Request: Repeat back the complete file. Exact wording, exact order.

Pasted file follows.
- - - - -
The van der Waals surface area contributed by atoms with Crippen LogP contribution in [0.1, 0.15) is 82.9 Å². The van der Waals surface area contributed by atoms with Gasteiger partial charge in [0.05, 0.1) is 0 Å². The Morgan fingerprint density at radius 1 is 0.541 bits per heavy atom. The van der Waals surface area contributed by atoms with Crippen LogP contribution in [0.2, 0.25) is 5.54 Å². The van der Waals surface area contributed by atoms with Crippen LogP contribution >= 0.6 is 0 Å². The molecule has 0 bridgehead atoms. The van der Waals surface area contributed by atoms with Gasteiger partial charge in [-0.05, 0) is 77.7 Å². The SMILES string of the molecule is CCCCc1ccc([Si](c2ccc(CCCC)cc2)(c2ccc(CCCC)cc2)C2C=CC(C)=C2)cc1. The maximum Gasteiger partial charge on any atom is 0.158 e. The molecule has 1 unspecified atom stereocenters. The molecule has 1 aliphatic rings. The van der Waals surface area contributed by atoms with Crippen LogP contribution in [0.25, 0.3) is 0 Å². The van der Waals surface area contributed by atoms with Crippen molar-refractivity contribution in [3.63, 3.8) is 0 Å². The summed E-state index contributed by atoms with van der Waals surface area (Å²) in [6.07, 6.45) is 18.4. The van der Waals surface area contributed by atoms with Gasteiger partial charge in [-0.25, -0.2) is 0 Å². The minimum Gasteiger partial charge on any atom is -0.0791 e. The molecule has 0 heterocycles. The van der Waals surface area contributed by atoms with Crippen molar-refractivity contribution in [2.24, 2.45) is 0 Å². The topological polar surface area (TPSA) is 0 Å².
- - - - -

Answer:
The van der Waals surface area contributed by atoms with Crippen LogP contribution in [0.1, 0.15) is 82.9 Å². The van der Waals surface area contributed by atoms with Gasteiger partial charge in [0.05, 0.1) is 0 Å². The Morgan fingerprint density at radius 1 is 0.541 bits per heavy atom. The van der Waals surface area contributed by atoms with Crippen LogP contribution in [0.2, 0.25) is 5.54 Å². The van der Waals surface area contributed by atoms with Crippen LogP contribution >= 0.6 is 0 Å². The molecule has 0 bridgehead atoms. The van der Waals surface area contributed by atoms with Gasteiger partial charge in [-0.05, 0) is 77.7 Å². The SMILES string of the molecule is CCCCc1ccc([Si](c2ccc(CCCC)cc2)(c2ccc(CCCC)cc2)C2C=CC(C)=C2)cc1. The maximum Gasteiger partial charge on any atom is 0.158 e. The molecule has 1 unspecified atom stereocenters. The molecule has 1 aliphatic rings. The van der Waals surface area contributed by atoms with Crippen LogP contribution in [0.25, 0.3) is 0 Å². The van der Waals surface area contributed by atoms with Crippen molar-refractivity contribution in [3.63, 3.8) is 0 Å². The summed E-state index contributed by atoms with van der Waals surface area (Å²) in [6.07, 6.45) is 18.4. The van der Waals surface area contributed by atoms with Gasteiger partial charge in [-0.25, -0.2) is 0 Å². The minimum Gasteiger partial charge on any atom is -0.0791 e. The molecule has 0 heterocycles. The van der Waals surface area contributed by atoms with Crippen molar-refractivity contribution in [2.24, 2.45) is 0 Å². The topological polar surface area (TPSA) is 0 Å².